Real‐time social selection maintains honesty of a dynamic visual signal in cooperative fish

Judith C Bachmann, Fabio Cortesi, Matthew David Hall, N Justin Marshall, Walter Salzburger

Research output: Contribution to journalArticleResearchpeer-review

Abstract

Our understanding of animal communication has been largely driven by advances in theory since empirical evidence has been difficult to obtain. Costly signaling theory became the dominant paradigm explaining the evolution of honest signals, according to which communication reliability relies on differential costs imposed on signalers to distinguish animals of different quality. On the other hand, mathematical models disagree on the source of costs at the communication equilibrium. Here, we present an empirical framework to study the evolution of honest signals that generates predictions on the form, function, and sources of reliability of visual signals. We test these predictions on the facial color patterns of the cooperatively breeding Princess of Burundi cichlid, Neolamprologus brichardi. Using theoretical visual models and behavioral experiments we show that these patterns possess stable chromatic properties for efficient transmission in the aquatic environment, while dynamic changes in signal luminance are used by the fish to communicate switches in aggressive intent. By manipulating signal into out‐of‐equilibrium expression and simulating a cheater invasion, we demonstrate that social costs (receiver retaliation) promote the honesty of this dynamic conventional signal. By directly probing the sender of a signal in real time, social selection is likely to be the mechanism of choice shaping the evolution of inexpensive, yet reliable context‐dependent social signals in general.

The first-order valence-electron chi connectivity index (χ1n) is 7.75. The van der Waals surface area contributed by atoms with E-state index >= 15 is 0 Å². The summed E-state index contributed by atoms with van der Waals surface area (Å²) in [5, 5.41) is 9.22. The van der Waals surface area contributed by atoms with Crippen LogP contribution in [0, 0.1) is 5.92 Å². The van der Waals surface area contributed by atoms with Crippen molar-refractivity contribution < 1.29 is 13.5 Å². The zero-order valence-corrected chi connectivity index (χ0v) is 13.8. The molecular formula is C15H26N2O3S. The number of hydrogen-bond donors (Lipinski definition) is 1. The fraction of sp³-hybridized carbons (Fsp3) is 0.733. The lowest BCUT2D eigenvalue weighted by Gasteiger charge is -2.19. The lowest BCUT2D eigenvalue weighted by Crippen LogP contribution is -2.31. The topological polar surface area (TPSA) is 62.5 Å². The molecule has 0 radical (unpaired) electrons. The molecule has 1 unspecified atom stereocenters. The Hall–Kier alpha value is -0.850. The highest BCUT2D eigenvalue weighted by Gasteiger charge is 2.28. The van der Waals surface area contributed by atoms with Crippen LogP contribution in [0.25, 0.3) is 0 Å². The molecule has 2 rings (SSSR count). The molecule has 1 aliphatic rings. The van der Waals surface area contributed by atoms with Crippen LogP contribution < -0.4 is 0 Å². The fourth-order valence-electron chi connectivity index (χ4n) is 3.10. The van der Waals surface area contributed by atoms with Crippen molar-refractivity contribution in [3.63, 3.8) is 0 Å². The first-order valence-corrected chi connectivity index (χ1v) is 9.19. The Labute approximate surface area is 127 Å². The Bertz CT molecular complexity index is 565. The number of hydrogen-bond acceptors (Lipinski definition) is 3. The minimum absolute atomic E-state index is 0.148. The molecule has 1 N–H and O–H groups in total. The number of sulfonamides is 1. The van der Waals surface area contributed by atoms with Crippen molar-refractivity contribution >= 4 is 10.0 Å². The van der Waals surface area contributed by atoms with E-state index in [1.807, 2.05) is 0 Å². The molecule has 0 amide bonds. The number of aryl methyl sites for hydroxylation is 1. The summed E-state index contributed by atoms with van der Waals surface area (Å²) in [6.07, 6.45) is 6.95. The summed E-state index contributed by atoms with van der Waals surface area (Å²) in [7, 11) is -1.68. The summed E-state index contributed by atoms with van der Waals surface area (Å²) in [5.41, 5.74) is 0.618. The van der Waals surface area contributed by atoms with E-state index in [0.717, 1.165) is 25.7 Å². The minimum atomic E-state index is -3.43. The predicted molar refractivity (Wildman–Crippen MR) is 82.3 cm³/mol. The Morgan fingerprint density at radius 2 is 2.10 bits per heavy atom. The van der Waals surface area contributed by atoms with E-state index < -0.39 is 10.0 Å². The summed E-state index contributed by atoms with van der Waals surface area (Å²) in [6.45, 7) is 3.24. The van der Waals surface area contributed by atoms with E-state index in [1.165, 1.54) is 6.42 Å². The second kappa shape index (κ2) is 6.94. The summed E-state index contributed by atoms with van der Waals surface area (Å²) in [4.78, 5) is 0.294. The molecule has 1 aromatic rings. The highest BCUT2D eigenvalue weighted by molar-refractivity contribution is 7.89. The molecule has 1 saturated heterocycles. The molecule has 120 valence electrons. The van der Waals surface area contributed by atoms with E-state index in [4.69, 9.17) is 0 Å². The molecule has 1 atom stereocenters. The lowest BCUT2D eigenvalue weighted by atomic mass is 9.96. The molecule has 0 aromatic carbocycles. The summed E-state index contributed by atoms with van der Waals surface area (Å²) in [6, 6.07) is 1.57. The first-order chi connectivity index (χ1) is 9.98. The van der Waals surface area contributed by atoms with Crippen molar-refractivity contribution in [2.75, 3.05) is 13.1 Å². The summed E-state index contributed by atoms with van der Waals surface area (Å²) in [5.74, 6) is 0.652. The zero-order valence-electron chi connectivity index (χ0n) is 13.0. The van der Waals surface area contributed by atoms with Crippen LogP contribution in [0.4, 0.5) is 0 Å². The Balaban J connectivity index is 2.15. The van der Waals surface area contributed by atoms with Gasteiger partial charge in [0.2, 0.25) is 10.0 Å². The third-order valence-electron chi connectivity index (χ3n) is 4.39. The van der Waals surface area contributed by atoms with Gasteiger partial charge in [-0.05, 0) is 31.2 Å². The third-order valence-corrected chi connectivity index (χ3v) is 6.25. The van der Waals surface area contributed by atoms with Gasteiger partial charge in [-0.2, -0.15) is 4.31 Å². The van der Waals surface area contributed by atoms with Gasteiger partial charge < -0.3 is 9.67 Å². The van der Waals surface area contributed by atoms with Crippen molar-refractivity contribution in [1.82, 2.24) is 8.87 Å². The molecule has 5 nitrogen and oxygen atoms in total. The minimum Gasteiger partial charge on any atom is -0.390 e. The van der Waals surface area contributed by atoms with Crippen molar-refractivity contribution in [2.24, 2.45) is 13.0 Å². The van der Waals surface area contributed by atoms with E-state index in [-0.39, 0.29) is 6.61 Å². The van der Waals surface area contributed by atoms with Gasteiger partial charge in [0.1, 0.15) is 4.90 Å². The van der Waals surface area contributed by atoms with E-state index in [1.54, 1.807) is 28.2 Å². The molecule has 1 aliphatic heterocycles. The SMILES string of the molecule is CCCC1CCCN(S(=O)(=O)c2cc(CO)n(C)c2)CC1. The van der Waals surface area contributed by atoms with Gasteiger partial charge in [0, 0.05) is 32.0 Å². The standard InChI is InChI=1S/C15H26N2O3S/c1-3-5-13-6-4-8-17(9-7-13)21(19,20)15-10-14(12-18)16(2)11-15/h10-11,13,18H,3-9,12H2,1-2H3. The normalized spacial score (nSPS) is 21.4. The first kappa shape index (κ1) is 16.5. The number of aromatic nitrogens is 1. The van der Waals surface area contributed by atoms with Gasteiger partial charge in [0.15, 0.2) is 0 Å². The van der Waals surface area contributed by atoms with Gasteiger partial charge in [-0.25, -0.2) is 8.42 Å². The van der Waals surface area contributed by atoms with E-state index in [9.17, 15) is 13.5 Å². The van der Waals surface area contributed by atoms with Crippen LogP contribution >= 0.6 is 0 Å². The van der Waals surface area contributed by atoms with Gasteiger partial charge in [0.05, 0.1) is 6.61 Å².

Original languageEnglish
Pages (from-to)269-278
Number of pages10
JournalEvolution Letters
Volume1
Issue number5
DOIs
Publication statusPublished - Nov 2017

Keywords

  • Costly signaling theory
  • conventional signal
  • cichlid
  • Neolamprologus
  • out-of-equilibrium
  • pigmentation
  • receiver retaliation costs
  • reliability
  • strategic costs
  • visual model

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